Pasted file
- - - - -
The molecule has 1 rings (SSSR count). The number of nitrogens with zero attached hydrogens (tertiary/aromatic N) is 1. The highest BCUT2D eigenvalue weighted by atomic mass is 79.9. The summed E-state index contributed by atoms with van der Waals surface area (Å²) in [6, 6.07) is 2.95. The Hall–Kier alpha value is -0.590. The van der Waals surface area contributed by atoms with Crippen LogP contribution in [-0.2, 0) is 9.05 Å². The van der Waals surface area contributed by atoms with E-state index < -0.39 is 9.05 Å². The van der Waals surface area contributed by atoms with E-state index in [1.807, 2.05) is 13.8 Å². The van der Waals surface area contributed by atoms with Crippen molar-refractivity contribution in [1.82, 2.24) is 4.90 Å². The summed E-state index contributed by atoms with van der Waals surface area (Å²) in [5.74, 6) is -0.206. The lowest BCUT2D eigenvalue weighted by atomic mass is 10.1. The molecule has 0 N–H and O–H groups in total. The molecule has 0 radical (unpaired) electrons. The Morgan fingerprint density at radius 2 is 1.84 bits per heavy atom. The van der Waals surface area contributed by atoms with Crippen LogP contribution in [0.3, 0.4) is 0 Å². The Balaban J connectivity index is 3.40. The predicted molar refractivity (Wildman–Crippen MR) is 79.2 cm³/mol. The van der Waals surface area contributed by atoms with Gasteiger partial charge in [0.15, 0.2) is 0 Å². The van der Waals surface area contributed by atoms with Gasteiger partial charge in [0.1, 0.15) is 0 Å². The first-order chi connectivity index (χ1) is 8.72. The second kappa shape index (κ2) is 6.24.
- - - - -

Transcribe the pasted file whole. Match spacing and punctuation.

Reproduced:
The molecule has 1 rings (SSSR count). The number of nitrogens with zero attached hydrogens (tertiary/aromatic N) is 1. The highest BCUT2D eigenvalue weighted by atomic mass is 79.9. The summed E-state index contributed by atoms with van der Waals surface area (Å²) in [6, 6.07) is 2.95. The Hall–Kier alpha value is -0.590. The van der Waals surface area contributed by atoms with Crippen LogP contribution in [-0.2, 0) is 9.05 Å². The van der Waals surface area contributed by atoms with E-state index < -0.39 is 9.05 Å². The van der Waals surface area contributed by atoms with E-state index in [1.807, 2.05) is 13.8 Å². The van der Waals surface area contributed by atoms with Crippen molar-refractivity contribution in [1.82, 2.24) is 4.90 Å². The summed E-state index contributed by atoms with van der Waals surface area (Å²) in [5.74, 6) is -0.206. The lowest BCUT2D eigenvalue weighted by atomic mass is 10.1. The molecule has 0 N–H and O–H groups in total. The molecule has 0 radical (unpaired) electrons. The Morgan fingerprint density at radius 2 is 1.84 bits per heavy atom. The van der Waals surface area contributed by atoms with Crippen LogP contribution in [0.3, 0.4) is 0 Å². The Balaban J connectivity index is 3.40. The predicted molar refractivity (Wildman–Crippen MR) is 79.2 cm³/mol. The van der Waals surface area contributed by atoms with Gasteiger partial charge in [0.15, 0.2) is 0 Å². The van der Waals surface area contributed by atoms with Gasteiger partial charge in [0.1, 0.15) is 0 Å². The first-order chi connectivity index (χ1) is 8.72. The second kappa shape index (κ2) is 6.24.